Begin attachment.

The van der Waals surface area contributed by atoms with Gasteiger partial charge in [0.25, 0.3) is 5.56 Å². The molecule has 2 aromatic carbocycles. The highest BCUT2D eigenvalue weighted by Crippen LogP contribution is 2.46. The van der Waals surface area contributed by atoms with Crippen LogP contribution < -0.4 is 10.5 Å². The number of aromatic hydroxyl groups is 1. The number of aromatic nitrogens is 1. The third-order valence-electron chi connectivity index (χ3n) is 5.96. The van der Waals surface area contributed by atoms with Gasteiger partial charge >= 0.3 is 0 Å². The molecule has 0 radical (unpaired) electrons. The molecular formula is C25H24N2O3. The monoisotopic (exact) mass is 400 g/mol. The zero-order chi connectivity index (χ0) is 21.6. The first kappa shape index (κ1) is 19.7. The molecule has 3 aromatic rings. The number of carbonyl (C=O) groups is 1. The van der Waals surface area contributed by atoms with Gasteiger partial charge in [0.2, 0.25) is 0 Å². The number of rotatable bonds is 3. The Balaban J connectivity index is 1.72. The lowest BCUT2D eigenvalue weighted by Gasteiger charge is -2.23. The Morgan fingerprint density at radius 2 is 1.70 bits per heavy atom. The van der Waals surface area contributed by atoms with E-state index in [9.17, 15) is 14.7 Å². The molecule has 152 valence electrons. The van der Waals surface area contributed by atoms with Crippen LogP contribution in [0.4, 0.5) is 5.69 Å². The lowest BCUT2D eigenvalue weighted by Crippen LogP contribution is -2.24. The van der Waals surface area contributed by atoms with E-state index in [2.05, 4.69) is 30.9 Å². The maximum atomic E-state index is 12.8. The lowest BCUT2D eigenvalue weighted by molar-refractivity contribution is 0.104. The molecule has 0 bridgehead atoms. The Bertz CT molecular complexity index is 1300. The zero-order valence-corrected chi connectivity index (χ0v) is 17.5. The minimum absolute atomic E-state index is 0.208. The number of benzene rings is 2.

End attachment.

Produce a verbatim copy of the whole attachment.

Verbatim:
The van der Waals surface area contributed by atoms with Gasteiger partial charge in [0.25, 0.3) is 5.56 Å². The molecule has 2 aromatic carbocycles. The highest BCUT2D eigenvalue weighted by Crippen LogP contribution is 2.46. The van der Waals surface area contributed by atoms with Crippen LogP contribution < -0.4 is 10.5 Å². The number of aromatic hydroxyl groups is 1. The number of aromatic nitrogens is 1. The third-order valence-electron chi connectivity index (χ3n) is 5.96. The van der Waals surface area contributed by atoms with Gasteiger partial charge >= 0.3 is 0 Å². The molecule has 0 radical (unpaired) electrons. The molecular formula is C25H24N2O3. The monoisotopic (exact) mass is 400 g/mol. The zero-order chi connectivity index (χ0) is 21.6. The first kappa shape index (κ1) is 19.7. The molecule has 3 aromatic rings. The number of carbonyl (C=O) groups is 1. The van der Waals surface area contributed by atoms with Gasteiger partial charge in [0.2, 0.25) is 0 Å². The number of rotatable bonds is 3. The Balaban J connectivity index is 1.72. The lowest BCUT2D eigenvalue weighted by Gasteiger charge is -2.23. The Morgan fingerprint density at radius 2 is 1.70 bits per heavy atom. The van der Waals surface area contributed by atoms with E-state index in [9.17, 15) is 14.7 Å². The molecule has 152 valence electrons. The van der Waals surface area contributed by atoms with Crippen LogP contribution in [0.4, 0.5) is 5.69 Å². The lowest BCUT2D eigenvalue weighted by Crippen LogP contribution is -2.24. The van der Waals surface area contributed by atoms with E-state index in [2.05, 4.69) is 30.9 Å². The maximum atomic E-state index is 12.8. The lowest BCUT2D eigenvalue weighted by molar-refractivity contribution is 0.104. The molecule has 0 bridgehead atoms. The Bertz CT molecular complexity index is 1300. The zero-order valence-corrected chi connectivity index (χ0v) is 17.5. The minimum absolute atomic E-state index is 0.208. The number of benzene rings is 2.